Walking in Nelson Mandela’s footsteps
Step into the shoes of world icon Nelson Mandela at the Nelson Mandela Museum, which has 2 sites, 1 in Mthatha and the second in his hometown of Qunu in the Eastern Cape.
I had the pleasure of exploring the Qunu site, which is also utilised as a Youth and Heritage Centre. The centre facilitates educational programmes for school children, hosts youth camps, teaches them about culture and encourages creativity through theatre, dance and crafts sessions.
Located near to the remains of the hut where Nelson Rolihlahla Mandela was given his English name, Nelson, and began his school career, the museum is a must-visit attraction when in the Eastern Cape. It offers a memorable cultural experience that gives one insight into the life of South Africa's most famous person.
Guests can opt for a self-guided tour or a professionally guided tour. The museum caters for groups of various sizes, including school tours, and offers a heritage trail that follows Mandela’s footsteps.
There are 5 tour options, from a half-day tour to an overnight hiking tour at Coffee Bay in the Eastern Cape Wild Coast. Tours are combinations of a visit to his primary school, a hike through the hills and village of Qunu, travelling to Bhunga Building in Mthatha, which is the other Museum site, a visit to Mvezo village and a tour of Fort Hare University.
But the museum is not just a space documenting aspects of Mandela’s life – it has upmarket accommodation facilities including backpacker-style rooms, which house up to 60 persons, and 6 executive double room units for families, couples and business travellers. Conference facilities are available, and cultural insights such as traditional dance and food are available by arrangement.
When visiting, take a leisurely stroll through the various buildings and perhaps treat yourself to a couple of souvenirs, such as handmade shoes, printed materials, beads and traditional dresses.
The entrance to one of the main halls at the museum is decorated with a beautiful mural of Mandela. Inside the museum the information is presented on large printed canvases and a horseshoe table, which extends through most of the room. Browse the exhibition and read a chronological journey of Mandela's life, including his struggles and triumphs, the people who had an influential hand in his life, and those who played pivotal roles in ending apartheid.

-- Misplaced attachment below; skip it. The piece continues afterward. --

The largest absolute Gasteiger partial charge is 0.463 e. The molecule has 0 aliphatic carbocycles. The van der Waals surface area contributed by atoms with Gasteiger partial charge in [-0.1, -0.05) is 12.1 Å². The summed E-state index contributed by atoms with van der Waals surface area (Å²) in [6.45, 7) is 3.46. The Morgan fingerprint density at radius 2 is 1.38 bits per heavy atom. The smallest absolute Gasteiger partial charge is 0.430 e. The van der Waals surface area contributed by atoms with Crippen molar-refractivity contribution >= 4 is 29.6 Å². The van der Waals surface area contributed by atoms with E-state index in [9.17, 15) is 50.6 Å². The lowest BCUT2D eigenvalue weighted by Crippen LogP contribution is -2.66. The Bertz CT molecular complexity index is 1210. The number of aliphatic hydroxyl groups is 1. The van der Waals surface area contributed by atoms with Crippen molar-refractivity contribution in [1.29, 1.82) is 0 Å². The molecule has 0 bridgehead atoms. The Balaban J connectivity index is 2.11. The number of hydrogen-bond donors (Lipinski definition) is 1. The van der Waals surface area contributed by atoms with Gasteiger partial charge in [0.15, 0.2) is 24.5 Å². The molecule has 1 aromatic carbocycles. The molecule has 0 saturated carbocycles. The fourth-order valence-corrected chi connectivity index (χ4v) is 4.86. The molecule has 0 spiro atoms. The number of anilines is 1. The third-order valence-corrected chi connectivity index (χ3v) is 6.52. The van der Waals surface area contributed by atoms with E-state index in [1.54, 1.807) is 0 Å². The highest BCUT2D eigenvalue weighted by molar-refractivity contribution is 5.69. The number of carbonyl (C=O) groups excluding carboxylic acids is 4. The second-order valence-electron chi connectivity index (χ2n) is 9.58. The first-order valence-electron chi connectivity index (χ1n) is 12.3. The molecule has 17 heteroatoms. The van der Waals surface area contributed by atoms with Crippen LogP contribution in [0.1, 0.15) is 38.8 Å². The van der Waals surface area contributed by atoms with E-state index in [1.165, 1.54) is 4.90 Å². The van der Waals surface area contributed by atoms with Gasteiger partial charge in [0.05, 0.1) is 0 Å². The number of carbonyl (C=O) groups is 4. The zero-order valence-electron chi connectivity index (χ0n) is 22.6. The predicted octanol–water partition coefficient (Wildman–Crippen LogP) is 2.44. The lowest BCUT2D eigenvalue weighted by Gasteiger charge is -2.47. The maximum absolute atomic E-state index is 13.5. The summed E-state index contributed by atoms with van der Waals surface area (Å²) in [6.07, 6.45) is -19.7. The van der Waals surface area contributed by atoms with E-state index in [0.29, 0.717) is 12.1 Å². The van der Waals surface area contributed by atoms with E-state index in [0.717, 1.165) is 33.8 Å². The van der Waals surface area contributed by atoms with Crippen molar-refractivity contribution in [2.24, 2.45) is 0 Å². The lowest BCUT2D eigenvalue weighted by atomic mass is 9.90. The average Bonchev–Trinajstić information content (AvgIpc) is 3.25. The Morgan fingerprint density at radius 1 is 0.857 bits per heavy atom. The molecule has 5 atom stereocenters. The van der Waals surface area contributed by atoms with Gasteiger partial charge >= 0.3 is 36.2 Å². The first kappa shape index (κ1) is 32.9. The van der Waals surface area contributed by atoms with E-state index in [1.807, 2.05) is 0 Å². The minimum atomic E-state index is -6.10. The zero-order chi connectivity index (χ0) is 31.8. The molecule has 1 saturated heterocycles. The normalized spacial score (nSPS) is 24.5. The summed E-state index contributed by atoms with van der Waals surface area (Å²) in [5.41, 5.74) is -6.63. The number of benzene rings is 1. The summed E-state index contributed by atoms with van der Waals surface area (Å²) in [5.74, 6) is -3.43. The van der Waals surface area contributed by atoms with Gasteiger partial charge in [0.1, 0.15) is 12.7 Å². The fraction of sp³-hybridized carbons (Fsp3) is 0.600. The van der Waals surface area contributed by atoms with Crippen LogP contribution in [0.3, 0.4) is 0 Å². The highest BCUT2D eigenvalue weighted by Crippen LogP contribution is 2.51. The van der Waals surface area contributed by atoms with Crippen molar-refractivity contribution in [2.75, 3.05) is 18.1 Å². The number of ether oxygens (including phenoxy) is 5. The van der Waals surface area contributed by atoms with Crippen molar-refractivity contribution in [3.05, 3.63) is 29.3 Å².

During the struggle to end apartheid, Mandela fought alongside many people who are also recognised at the museum. Take time to read the profiles of icons such as Dr James Moroka, Nolukhanya Luthuli, Walter Sisulu and many others, and find out more about each person’s role in the fight for freedom.
After walking around the exhibition room and reading the hung profiles and the information on the horseshoe table, you can also set aside a moment to rest. Choose to sit on the floor or rest on the scattered oversized cushions, covered with printed excerpts of historic newspaper articles written about Mandela. The cushions make for interesting light reading.
The are several halls at the museum premesis. One of the halls is dedicated to Mandela's friends and fellow colegue and his wife, Walter and Albertina Sisulu, who also played pivotal roles in the fight for freedom. The exhibition also chronicles their lives and tells of their input in the freedom struggle.
One of the halls is dedicated to Walter and Albertina Sisulu, colleagues and friends of Mandela, who also played pivotal roles in the fight for freedom. The exhibition chronicles their lives and tells of their influential contribution to the fight against apartheid.
Behind the museum are rolling hills, covered in a blanket of green grass. It is here that the young Mandela used to play and pass time by sliding down a smooth granite rock face, and also played traditional games such as Xhosa stick-fighting.
Category: Culture & History